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How to approach an app development firm

Web & Mobile

Joshua Davidson wrote this article


You’ve had that great app idea in your head for months.

You’ve been saving up money on the side for years to finally invest in your own product, your own business and begin making something for yourself.

You’re finally ready to reach out to a company like us here at Chop Dawg to help build your dream app (wink wink).

So how do you go from there?

For most of you reading, you immediately jump in, contacting a company like us, not knowing what to expect. Though this isn’t a negative approach in the slightest, most do not realize early on the months of planning that goes into building a large application for the web, for the iPhone, for Android, etc.

An average project can cost $50,000.00 and up, take over six to eight months to build, and months of marketing and support afterward. Let alone, a project can take a month or two to be properly planned and hashed out legally before breaking ground.

You need to understand the commitment in time, resources and labor that you’re about to undertake.

So, how can you prepare ahead of time to automate your selection process of a talented firm, begin planning out the details and most importantly, do the job right?

Six steps.

1) Do your research first

This one should be a given, but more often than not is overlooked. You need to do your research on all of the potential companies you may be interested in working with.

Start by asking yourself the following questions:

Do you want to work with an American team?

Do you want to work with a team of contractors or employees?

Do you want to work with a freelancer?

Do you want to work directly on the project or have people work on it in the background for you?

Start determining early-on, your dream scenarios and situations with who you would want to work.

From there, begin researching companies fitting these scenarios on Google. Take time reviewing their portfolios, their online reviews, their case studies, social media channels, their blogs, their teams, their locations.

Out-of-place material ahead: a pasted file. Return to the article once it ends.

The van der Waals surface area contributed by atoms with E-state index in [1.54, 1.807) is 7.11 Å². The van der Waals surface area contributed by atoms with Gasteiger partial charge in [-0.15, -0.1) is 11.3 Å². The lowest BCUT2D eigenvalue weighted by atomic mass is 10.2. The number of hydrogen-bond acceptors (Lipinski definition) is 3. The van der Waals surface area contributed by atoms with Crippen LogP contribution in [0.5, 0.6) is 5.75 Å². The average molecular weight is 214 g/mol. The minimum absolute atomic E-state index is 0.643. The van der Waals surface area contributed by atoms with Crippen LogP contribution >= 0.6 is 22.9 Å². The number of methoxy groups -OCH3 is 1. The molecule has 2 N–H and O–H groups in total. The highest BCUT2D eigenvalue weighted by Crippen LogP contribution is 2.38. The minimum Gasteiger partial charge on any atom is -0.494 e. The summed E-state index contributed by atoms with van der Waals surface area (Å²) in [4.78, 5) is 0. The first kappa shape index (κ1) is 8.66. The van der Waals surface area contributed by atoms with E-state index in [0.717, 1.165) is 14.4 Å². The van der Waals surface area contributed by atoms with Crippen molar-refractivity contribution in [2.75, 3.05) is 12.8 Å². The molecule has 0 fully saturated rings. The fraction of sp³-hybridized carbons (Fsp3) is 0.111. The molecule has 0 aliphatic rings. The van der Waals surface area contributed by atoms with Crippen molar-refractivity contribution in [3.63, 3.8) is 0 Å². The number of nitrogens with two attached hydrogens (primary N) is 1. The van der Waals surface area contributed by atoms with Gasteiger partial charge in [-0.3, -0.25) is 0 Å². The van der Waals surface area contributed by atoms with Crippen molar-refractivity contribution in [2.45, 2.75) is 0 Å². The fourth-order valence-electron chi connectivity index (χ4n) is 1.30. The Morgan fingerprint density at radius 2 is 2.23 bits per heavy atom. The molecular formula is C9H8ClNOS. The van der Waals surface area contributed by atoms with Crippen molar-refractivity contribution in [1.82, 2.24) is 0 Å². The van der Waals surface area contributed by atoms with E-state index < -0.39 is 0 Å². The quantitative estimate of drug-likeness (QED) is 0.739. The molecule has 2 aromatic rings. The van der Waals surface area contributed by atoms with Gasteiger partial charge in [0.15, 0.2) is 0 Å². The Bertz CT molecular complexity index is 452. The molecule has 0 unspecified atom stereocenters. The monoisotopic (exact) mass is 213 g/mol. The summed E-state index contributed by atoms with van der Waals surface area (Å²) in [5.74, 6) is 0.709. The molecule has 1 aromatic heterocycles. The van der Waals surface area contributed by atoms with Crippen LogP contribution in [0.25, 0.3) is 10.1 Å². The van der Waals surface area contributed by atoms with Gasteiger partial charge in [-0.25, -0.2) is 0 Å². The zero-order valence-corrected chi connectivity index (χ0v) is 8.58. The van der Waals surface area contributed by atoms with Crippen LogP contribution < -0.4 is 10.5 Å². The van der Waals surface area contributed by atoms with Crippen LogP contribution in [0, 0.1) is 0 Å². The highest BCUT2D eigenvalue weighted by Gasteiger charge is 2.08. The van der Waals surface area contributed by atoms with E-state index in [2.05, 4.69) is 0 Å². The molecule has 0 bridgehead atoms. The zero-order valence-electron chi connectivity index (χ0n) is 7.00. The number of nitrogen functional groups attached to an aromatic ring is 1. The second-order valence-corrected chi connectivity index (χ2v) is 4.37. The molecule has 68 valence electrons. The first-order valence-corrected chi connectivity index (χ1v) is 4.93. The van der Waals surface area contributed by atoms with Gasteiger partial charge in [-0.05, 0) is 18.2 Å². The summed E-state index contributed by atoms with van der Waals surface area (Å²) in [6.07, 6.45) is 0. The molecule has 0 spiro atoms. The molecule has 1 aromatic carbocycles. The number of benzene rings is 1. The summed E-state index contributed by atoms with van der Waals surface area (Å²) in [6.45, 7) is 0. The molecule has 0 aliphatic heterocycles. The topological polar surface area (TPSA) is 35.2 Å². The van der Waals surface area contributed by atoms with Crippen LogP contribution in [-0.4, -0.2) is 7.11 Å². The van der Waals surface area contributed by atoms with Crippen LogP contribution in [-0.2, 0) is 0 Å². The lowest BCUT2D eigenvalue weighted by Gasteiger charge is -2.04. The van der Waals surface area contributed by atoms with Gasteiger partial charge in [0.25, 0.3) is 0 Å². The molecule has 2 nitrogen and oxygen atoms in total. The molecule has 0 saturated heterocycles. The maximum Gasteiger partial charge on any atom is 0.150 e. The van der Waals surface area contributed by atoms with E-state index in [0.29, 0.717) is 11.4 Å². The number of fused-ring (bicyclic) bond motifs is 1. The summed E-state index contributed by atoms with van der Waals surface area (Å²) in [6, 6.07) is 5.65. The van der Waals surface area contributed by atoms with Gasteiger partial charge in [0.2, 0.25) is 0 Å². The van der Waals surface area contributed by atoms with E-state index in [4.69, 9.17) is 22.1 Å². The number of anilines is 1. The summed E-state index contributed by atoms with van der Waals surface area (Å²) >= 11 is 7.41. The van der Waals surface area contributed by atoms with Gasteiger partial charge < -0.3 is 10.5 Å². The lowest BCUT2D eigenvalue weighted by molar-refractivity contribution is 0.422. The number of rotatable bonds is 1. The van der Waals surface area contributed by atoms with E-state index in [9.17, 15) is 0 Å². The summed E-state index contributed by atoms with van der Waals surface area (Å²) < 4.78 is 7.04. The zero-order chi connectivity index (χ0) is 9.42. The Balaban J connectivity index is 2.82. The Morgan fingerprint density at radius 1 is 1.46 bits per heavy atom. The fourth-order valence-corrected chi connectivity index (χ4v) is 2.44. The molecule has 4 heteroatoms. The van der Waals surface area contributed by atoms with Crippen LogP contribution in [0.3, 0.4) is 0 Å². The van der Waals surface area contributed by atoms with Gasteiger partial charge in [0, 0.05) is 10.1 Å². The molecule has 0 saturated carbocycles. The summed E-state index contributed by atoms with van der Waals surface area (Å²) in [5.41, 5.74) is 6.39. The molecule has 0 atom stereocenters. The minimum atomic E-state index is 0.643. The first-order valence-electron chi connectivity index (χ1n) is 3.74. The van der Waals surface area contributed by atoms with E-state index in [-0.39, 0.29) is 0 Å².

As you do your research, you will want to ultimately select a handful of companies.

The biggest rookie mistake is talking to just one company at a time vs. several because, in reality, only a few will ever be a solid fit. This will help you save time and allow you to be much more productive early on.

2) Determine your budget

The pain point for companies in our industry is when asking potential clients their budgets, they say “you tell me”.

Though it is understandable for those in our industries to not know realistic budgets, the reality is, great and respectful companies like us, will not exploit you if your budget is bigger than needed and/or beat around the bush if your budget is too low for their services.

We respect our time as much as we respect yours.

If we think your budget is too low early, we will be transparent and present options early on with other routes to consider.

If your budget is too big, respectful companies like us will be upfront.

Furthermore, following step number one, if you are talking to multiple companies at once, and several say your budget is too large, while another is saying it is just enough, a classic sales technique, you can call out their BS early on and know they don’t have your best interests at heart.

Above all, knowing a budget allows companies like us at Chop Dawg to understand what we can fit into your budget and what can’t.